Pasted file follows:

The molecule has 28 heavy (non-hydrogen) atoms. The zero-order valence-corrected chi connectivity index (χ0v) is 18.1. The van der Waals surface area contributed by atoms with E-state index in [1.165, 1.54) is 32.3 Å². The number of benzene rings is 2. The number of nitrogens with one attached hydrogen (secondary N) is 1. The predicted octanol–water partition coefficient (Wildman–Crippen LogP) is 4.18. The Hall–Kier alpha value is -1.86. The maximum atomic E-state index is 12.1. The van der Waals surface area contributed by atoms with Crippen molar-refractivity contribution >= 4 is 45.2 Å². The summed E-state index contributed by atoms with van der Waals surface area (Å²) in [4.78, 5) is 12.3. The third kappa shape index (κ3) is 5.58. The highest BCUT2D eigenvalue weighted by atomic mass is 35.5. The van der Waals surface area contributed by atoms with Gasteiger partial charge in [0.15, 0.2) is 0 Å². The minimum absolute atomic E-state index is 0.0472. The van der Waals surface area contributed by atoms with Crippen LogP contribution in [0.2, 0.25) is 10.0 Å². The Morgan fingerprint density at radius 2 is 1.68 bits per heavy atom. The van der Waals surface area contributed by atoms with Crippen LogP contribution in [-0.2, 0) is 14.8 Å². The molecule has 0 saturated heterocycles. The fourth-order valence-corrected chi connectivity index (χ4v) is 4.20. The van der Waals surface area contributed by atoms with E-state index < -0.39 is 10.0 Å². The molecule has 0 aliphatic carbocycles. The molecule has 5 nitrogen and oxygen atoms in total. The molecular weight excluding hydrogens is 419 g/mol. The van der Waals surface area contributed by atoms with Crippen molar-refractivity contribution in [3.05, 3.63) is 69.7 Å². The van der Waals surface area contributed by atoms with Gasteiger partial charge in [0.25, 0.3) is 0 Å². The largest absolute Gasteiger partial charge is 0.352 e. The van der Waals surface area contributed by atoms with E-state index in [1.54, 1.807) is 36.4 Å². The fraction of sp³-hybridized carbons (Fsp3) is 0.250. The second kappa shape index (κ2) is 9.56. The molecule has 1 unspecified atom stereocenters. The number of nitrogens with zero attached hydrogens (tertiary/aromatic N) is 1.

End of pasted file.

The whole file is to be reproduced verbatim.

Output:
The molecule has 28 heavy (non-hydrogen) atoms. The zero-order valence-corrected chi connectivity index (χ0v) is 18.1. The van der Waals surface area contributed by atoms with E-state index in [1.165, 1.54) is 32.3 Å². The number of benzene rings is 2. The number of nitrogens with one attached hydrogen (secondary N) is 1. The predicted octanol–water partition coefficient (Wildman–Crippen LogP) is 4.18. The Hall–Kier alpha value is -1.86. The maximum atomic E-state index is 12.1. The van der Waals surface area contributed by atoms with Crippen molar-refractivity contribution >= 4 is 45.2 Å². The summed E-state index contributed by atoms with van der Waals surface area (Å²) in [4.78, 5) is 12.3. The third kappa shape index (κ3) is 5.58. The highest BCUT2D eigenvalue weighted by atomic mass is 35.5. The van der Waals surface area contributed by atoms with Gasteiger partial charge in [0.15, 0.2) is 0 Å². The minimum absolute atomic E-state index is 0.0472. The van der Waals surface area contributed by atoms with Crippen LogP contribution in [0.2, 0.25) is 10.0 Å². The Morgan fingerprint density at radius 2 is 1.68 bits per heavy atom. The van der Waals surface area contributed by atoms with Crippen LogP contribution in [-0.2, 0) is 14.8 Å². The molecule has 0 saturated heterocycles. The fourth-order valence-corrected chi connectivity index (χ4v) is 4.20. The van der Waals surface area contributed by atoms with E-state index < -0.39 is 10.0 Å². The molecule has 0 aliphatic carbocycles. The molecule has 5 nitrogen and oxygen atoms in total. The molecular weight excluding hydrogens is 419 g/mol. The van der Waals surface area contributed by atoms with Crippen molar-refractivity contribution in [3.05, 3.63) is 69.7 Å². The van der Waals surface area contributed by atoms with Gasteiger partial charge in [0.25, 0.3) is 0 Å². The largest absolute Gasteiger partial charge is 0.352 e. The van der Waals surface area contributed by atoms with E-state index in [1.54, 1.807) is 36.4 Å². The fraction of sp³-hybridized carbons (Fsp3) is 0.250. The second kappa shape index (κ2) is 9.56. The molecule has 1 unspecified atom stereocenters. The number of nitrogens with zero attached hydrogens (tertiary/aromatic N) is 1.